Can any of you honestly tell TB that raising taxes on billionaires will hurt revenue growth? The problem is history says it will…but those studies were not based on hedge fund operators paying 15% taxes or the effective tax rate on the top 1% being just 22% of income. When it crosses 50% then you may see an effect, but look at Buffet who paid just under $7 million in tax and says it should be double – to match the rates paid by his other employees. What is $1 million to a billionaire? …but to the government it is huge, especially with the taxes paid by others being so small…but are they? The GOP would have us believe nobody but the rich pay taxes…income taxes maybe, but what about the other taxes which as a percentage of income are high. Will replacing the income tax (which will not happen nor will any meaningful reform), with a consumption tax work? Who knows.

This brings us to the other ‘B; again: Buffett. Here is a kindly, jovial old man who learned investing under Ben Graham. Unfortunately, he does not use those methods to invest any more. He is no longer a value investor but an income investor. During the crisis he bought ONLY the preferred stock – at 10% interest – of Goldman Sachs and GE, with warrants (TB also found out yesterday he had top GS management agree to not sell their stock until he sold his! That was one smart move!  But we also now know that he was informed of the TARP plans and that he spoke with Obama prior to investing in BofA, 6% preferred. The only bank common stock he owns is Wells Fargo which never was a problem bank. As for the warrants he can buy 700 million shares at $7.14 a share meaning at the high yesterday he was up $700 million on his $5 billion investment. That is a dilution of 7% on the stock…yet the fools…and short positions… paid 9% more for the stock! Was Buffett shrewed or BofA just plain dumb? TB opts for the latter.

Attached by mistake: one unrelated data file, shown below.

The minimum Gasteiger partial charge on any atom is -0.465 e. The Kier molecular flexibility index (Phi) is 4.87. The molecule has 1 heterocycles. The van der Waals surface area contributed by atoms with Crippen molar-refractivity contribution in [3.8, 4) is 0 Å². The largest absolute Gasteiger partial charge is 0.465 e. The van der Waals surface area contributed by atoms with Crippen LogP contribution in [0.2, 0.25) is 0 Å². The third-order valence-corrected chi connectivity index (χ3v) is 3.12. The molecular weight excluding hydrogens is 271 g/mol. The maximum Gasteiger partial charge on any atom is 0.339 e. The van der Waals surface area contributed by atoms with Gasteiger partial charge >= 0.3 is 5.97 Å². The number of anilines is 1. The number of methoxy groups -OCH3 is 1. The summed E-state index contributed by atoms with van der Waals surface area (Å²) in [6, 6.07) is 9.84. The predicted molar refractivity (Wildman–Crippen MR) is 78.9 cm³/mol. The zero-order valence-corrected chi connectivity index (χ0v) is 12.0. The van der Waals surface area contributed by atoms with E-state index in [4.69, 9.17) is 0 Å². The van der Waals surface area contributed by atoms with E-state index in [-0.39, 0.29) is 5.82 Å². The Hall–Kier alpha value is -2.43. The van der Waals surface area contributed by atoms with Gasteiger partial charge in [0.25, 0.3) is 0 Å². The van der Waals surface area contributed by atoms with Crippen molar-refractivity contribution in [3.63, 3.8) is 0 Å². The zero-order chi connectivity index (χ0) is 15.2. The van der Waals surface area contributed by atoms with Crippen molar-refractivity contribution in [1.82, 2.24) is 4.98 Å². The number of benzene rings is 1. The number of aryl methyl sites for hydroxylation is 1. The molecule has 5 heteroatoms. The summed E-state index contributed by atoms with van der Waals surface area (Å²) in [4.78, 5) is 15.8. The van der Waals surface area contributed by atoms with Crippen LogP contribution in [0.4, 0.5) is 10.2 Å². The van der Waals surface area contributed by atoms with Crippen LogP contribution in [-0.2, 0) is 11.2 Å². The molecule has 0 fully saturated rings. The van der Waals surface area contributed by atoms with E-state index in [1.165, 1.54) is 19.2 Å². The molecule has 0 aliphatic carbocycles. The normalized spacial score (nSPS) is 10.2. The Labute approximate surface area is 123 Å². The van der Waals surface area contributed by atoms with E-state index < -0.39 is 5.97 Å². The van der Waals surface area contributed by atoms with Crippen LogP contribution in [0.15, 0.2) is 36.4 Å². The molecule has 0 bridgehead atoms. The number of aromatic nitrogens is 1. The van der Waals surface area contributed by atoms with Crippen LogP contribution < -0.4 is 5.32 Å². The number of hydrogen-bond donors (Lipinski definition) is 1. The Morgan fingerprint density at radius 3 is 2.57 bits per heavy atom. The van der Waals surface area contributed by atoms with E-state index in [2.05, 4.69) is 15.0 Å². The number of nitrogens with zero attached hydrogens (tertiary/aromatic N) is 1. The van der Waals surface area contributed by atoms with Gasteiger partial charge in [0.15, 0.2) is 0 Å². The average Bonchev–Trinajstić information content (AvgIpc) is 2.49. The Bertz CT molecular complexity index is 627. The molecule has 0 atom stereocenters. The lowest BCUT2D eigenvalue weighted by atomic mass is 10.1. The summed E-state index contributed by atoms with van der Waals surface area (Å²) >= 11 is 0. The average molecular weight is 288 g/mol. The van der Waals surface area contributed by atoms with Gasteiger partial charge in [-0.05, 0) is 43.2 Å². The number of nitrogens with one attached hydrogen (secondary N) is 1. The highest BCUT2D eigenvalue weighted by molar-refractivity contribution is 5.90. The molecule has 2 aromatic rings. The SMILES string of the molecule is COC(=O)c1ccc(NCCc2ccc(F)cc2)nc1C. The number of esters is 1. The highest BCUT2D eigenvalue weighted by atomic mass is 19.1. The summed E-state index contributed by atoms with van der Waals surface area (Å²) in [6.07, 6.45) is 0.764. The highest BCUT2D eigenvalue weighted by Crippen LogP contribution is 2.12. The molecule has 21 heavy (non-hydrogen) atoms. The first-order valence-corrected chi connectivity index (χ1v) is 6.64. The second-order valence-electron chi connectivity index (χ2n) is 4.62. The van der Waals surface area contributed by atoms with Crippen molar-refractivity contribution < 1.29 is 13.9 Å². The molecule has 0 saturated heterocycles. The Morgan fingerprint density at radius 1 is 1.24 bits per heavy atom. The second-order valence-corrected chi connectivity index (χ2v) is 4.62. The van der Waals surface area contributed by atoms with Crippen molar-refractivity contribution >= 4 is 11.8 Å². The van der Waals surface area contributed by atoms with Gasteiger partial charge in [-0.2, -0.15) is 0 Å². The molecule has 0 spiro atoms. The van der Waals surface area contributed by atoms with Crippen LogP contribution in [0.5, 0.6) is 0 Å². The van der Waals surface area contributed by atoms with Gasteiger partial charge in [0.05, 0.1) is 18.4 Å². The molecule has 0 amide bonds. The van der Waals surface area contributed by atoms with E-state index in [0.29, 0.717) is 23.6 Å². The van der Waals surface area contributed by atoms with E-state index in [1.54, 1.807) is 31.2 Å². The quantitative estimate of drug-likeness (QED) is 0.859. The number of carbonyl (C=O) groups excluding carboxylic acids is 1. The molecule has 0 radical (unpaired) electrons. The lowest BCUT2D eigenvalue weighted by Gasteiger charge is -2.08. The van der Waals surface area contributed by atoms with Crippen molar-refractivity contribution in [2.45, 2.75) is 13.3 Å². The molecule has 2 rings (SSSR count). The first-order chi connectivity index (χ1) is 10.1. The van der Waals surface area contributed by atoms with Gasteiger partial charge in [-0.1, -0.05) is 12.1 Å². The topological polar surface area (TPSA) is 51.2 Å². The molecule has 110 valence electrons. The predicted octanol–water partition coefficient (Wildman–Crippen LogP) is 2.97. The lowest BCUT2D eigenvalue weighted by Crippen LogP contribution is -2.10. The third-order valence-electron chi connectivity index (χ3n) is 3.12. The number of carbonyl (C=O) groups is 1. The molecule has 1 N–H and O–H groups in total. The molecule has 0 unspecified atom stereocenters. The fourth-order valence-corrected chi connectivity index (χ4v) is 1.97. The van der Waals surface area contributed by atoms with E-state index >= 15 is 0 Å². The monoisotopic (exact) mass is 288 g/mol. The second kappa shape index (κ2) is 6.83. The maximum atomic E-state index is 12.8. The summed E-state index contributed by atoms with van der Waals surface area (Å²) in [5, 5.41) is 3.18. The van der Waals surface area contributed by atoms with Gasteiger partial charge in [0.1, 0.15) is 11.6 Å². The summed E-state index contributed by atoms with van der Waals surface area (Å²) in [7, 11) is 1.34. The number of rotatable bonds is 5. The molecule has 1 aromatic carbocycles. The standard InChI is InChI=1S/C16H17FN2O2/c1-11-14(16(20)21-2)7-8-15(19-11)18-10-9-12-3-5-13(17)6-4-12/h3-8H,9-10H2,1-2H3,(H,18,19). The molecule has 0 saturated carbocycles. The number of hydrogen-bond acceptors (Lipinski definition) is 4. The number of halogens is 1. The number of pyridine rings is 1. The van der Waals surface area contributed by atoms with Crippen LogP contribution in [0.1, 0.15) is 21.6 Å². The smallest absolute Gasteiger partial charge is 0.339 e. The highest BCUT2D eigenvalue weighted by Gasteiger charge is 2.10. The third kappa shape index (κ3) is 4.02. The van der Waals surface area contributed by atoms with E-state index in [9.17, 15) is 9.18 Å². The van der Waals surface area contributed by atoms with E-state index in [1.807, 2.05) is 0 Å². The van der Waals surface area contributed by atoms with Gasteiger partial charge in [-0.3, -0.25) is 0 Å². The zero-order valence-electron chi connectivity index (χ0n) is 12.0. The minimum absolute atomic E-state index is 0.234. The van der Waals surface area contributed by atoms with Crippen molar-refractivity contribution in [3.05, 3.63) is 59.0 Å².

The dividend on Buffett’s stock is $300 million a year…a big hit with no tax benefit in the future for BofA, so it is effectively 8%. Under Basel III preferred stock does not even count as capital, so they are reducing the value of the shares and less than 24 hours after management said they don’t need capital. As for Buffett’s game, BRK is off 9.6% over the past year (by the way did you know that the top four banks are trading at less than their book value? Kotok also pointed this out…unheard of). As for yesterday Berkshire had a key reversal – higher high, lower low, and close below the prior session low, which is a strong nay vote!


So Mr. Buffett, the genius, is doing nothing more than TB has been doing: not value investing, definitely not growth investing, but INCOME investing, which is the sensible move here, but don’t go following him around. One reason why Berkshire is so cash heavy is it drains its companies of dividends, note how they ruined Burlington Northern by taking the 5.6% dividend…and BRK never pays a dividend. But that too is against investing principles because the return on equity is shrinking so it should be paid out and buying preferreds is the only way he can keep the game going. Good luck Mr. B. and Berkshire shareholders…he is not the man you made your money by staying with.


. . .  – – –  . . .    . . .  – – –  . . .


Add to the similarities to the Depression…sorry to bring this up but we are in the worst drought since 1955 in the southern Midwest states and that is what happened to the Dust Bowl then…we are having horrible events…isn’t it interesting that Pat Robertson and the other evangelists don’t ever blame them on residents lifestyles unless it hits New Orleans of San Francisco? Why are they called ‘acts of God?’ dunno because they most certainly are not. They are tragedies…human tragedies.


Thankfully it is Friday and judging from the market opening (Dow is off 65), it will be a big disappointment…especially if/when Bernanke fails to deliver. Do what you have to then get away and enjoy your weekend…unless of course you are on the east coast and are getting prepared for the big one.